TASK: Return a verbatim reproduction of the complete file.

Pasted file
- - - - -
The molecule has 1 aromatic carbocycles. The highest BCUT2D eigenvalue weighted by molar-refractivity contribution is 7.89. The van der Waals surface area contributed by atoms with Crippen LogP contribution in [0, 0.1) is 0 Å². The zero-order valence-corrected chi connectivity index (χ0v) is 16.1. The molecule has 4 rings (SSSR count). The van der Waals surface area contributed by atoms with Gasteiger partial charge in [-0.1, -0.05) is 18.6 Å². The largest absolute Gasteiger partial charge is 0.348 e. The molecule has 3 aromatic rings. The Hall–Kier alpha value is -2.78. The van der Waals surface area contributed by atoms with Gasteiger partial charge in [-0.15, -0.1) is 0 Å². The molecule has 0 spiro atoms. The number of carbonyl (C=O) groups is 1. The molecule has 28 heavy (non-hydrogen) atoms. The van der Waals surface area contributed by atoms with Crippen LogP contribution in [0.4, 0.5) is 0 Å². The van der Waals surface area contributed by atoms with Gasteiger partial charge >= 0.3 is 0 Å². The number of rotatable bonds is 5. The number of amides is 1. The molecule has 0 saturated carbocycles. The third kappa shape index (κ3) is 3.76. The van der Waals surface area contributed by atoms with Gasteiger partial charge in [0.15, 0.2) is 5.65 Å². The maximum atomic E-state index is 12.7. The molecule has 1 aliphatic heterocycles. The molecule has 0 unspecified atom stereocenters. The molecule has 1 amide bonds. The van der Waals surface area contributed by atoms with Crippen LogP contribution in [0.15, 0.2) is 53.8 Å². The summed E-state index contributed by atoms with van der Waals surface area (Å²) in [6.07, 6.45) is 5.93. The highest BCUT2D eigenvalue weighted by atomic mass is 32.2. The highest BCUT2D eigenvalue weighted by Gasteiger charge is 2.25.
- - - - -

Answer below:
The molecule has 1 aromatic carbocycles. The highest BCUT2D eigenvalue weighted by molar-refractivity contribution is 7.89. The van der Waals surface area contributed by atoms with Crippen LogP contribution in [0, 0.1) is 0 Å². The zero-order valence-corrected chi connectivity index (χ0v) is 16.1. The molecule has 4 rings (SSSR count). The van der Waals surface area contributed by atoms with Gasteiger partial charge in [-0.1, -0.05) is 18.6 Å². The largest absolute Gasteiger partial charge is 0.348 e. The molecule has 3 aromatic rings. The Hall–Kier alpha value is -2.78. The van der Waals surface area contributed by atoms with Gasteiger partial charge in [-0.15, -0.1) is 0 Å². The molecule has 0 spiro atoms. The number of carbonyl (C=O) groups is 1. The molecule has 28 heavy (non-hydrogen) atoms. The van der Waals surface area contributed by atoms with Crippen LogP contribution in [0.4, 0.5) is 0 Å². The van der Waals surface area contributed by atoms with Gasteiger partial charge >= 0.3 is 0 Å². The number of rotatable bonds is 5. The number of amides is 1. The molecule has 0 saturated carbocycles. The third kappa shape index (κ3) is 3.76. The van der Waals surface area contributed by atoms with Gasteiger partial charge in [0.15, 0.2) is 5.65 Å². The maximum atomic E-state index is 12.7. The molecule has 1 aliphatic heterocycles. The molecule has 0 unspecified atom stereocenters. The molecule has 1 amide bonds. The van der Waals surface area contributed by atoms with Crippen LogP contribution in [0.15, 0.2) is 53.8 Å². The summed E-state index contributed by atoms with van der Waals surface area (Å²) in [6.07, 6.45) is 5.93. The highest BCUT2D eigenvalue weighted by atomic mass is 32.2. The highest BCUT2D eigenvalue weighted by Gasteiger charge is 2.25.